In the previous lecture we discussed how the rate at which an option’s delta changes based on underlying price movements, i.e. the gamma, is not the same at every underlying price point. Where the underlying price is relative to the strike price has a large effect on gamma.

We looked at this chart that shows the delta of a $100 strike call and a $100 strike put for various underlying prices.

Gamma is a measure of how much the delta will change as the underlying price changes. So gamma measures how quickly this delta line moves up or down as we move the underlying price from left to right.

We’ll bring on the gamma chart shortly, but let’s see if we can figure out what it’s going to look like with these parameters without doing any calculations.

Moving from left to right on the delta chart, we can see that as we move from an underlying price of $50 to $60 to $70, the delta barely changes, despite a considerable change in underlying price. We would expect the line for gamma to be close to zero here then.

As we get to $80 and $90, the delta now starts to change at an accelerated pace. So we would expect gamma to begin to increase here.

By the time we get to $100, which makes the $100 options ATM, the delta is changing at the fastest rate we can see on the chart. We therefore would expect to see gamma peak here.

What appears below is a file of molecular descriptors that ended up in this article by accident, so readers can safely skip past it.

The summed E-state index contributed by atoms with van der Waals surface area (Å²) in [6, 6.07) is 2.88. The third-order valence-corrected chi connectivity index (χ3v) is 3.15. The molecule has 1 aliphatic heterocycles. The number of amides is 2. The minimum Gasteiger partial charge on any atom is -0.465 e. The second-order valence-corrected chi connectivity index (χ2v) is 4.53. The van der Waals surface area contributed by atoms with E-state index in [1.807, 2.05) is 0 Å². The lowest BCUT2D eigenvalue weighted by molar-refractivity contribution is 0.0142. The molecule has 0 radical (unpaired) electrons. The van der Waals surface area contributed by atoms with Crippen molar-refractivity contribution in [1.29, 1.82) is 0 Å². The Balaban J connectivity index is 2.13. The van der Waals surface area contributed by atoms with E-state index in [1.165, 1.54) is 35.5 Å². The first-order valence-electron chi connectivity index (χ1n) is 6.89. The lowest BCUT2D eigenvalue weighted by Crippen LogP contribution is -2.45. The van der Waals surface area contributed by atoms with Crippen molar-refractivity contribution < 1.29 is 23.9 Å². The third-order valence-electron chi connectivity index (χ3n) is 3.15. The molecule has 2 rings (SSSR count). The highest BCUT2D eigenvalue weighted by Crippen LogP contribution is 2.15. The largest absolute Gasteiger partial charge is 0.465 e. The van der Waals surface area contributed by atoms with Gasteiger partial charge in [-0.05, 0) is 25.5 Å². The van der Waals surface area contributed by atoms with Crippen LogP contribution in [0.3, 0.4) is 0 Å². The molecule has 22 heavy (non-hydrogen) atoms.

As we get to $110 and $120, the pace at which delta is changing begins to slow. So we would expect gamma to begin to decrease here.

And finally, once we get to $130, $140, and $150, the delta is barely changing again, so we would expect the gamma to again be close to zero.

Just by looking at the chart for the option’s delta then, we can get a pretty good idea of what the chart for gamma is going to look like. It will peak when the option’s are ATM, falling off in both directions as the underlying price moves further away from the strike price.

Now let’s look at the actual values. This chart shows the gamma for the $100 strike.

As we suspected, in this example, gamma is highest when the option is ATM. Gamma then falls off in both directions as the underlying price moves further away from the strike price. At the extremes, gamma is very low, meaning a $1 change in the underlying price has little effect on the delta of the option.

In summary

Where the strike price of an option is in relation to the underlying price, will have an impact on the gamma of that option.

Calls and puts of the same strike price and expiration date, share the same gamma figure.

Though the peak gamma can be at strike prices higher than the underlying price if IV and/or DTE are much higher, ATM options typically have the greatest gamma. Gamma then decreases in both directions as we move further away from the underlying price.